Groundwater level goes up in 21 districts of Rajasthan under CM scheme
The phase-I of Mukhya Mantri Jal Swavlambhan Abhiyan, executed between January and June 30 in 2016, covered 3529 villages. A total of 95192 water conservation structures were constructed and 28 lakh trees planted, said the report that assessed the impact of the project.
The groundwater level recorded an average rise of 4.66 feet in 21 non-desert districts of Rajasthan after the execution of the Mukhya Mantri Jal Swavlambhan Abhiyan (MJSA) phase-I, a report said.
MJSA is a multi-stakeholder project, which aims to make the remotest of the villages in the state water-sufficient. The state government’s flagship programme converges operations of multiple departments working for conservation and storage of water, both under and above the ground.
The phase-I, executed between January and June 30 in 2016, covered 3529 villages. A total of 95192 water conservation structures were constructed and 28 lakh trees planted, said the report that assessed the impact of the project.
“An analysis conducted by an expert committee on groundwater recharge suggests that of 21 non-desert districts, 16 recorded rise in groundwater level. The average rise was 4.66 ft,” said Sriram Vedire, chairman of the Rajasthan River Basin and Water Resources Planning Authority.
“In the rest five districts, there had been no rise in groundwater level yet; but decline in the rate of groundwater depletion was recorded, which indicates a positive impact.”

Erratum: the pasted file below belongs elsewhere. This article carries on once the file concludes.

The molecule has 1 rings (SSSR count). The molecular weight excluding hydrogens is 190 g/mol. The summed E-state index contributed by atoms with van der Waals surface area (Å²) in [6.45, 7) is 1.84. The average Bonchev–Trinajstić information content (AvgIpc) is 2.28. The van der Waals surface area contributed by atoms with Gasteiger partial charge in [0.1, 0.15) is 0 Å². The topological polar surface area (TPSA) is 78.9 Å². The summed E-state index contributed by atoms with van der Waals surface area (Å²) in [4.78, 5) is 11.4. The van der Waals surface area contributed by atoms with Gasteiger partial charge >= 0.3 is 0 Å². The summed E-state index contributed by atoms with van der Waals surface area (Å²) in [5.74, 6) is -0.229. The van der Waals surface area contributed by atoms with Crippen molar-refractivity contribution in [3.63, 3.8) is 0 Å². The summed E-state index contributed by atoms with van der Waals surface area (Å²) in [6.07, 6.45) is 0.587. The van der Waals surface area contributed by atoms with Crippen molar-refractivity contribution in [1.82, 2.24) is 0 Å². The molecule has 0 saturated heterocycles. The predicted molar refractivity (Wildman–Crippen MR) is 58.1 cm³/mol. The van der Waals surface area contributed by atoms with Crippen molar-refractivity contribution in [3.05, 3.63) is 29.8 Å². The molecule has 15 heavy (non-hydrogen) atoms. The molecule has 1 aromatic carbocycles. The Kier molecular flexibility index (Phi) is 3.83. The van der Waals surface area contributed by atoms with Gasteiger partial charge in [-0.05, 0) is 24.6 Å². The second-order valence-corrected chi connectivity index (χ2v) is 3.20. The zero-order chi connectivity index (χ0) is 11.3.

Water level, he said, increased in the five districts – Jaipur, Alwar, Bharatpur, Dausa and Dholpur -- but the extraction was more than the recharge.
The impact of MJSA was gauged through a three-dimensional assessment process – supply side, demand side and socio-economic factor. “Phenomenal impact cannot be seen after one monsoon season. Average water level increase will be higher next year as last year’s moisture in the soil will be there. After three years, 100% groundwater level will be there,” Vedire said.
Apart from construction work for drip and sprinkler irrigation under MJSA programmes, improvisation in water distribution system has increased the cropping area to 46879 hectares during lean season.
Of 316 mcum (million cubic meter) water that was intercepted on the surface, 128 mcum was stored in mini and micro storage structures, such as tanks, anicut and check dams, and the rest 188 mcum was collected in watershed development works, Vedire said.
“In 2016, villages covered under MJSA were getting water supply by 54,938 water tankers, which reduced to 7,787 tankers – a 56.13% reduction.”
In the areas covered under MJSA, 6986 hand pumps went dry or were found defunct in the summer of 2016. In 2017, the number of dry hand pumps came down to 2022, he said.
MJSA also improved the working condition of tube wells, used for agriculture and drinking water needs. In 2016, the number of working tube wells was 57790, which increased to 58700 in 2017. The number of working wells increased from 46557 in 2016 to 47992 in 2017, the report said.
Phase-II of MJSA, which started in December 2016, covered 4213 villages. Under the project, 128991 water conservation structures were constructed and 60 lakh trees planted. The ongoing phase-III started in January this year covering 4268 villages; under it, 1,54,000 water structures will be constructed, Vedire said.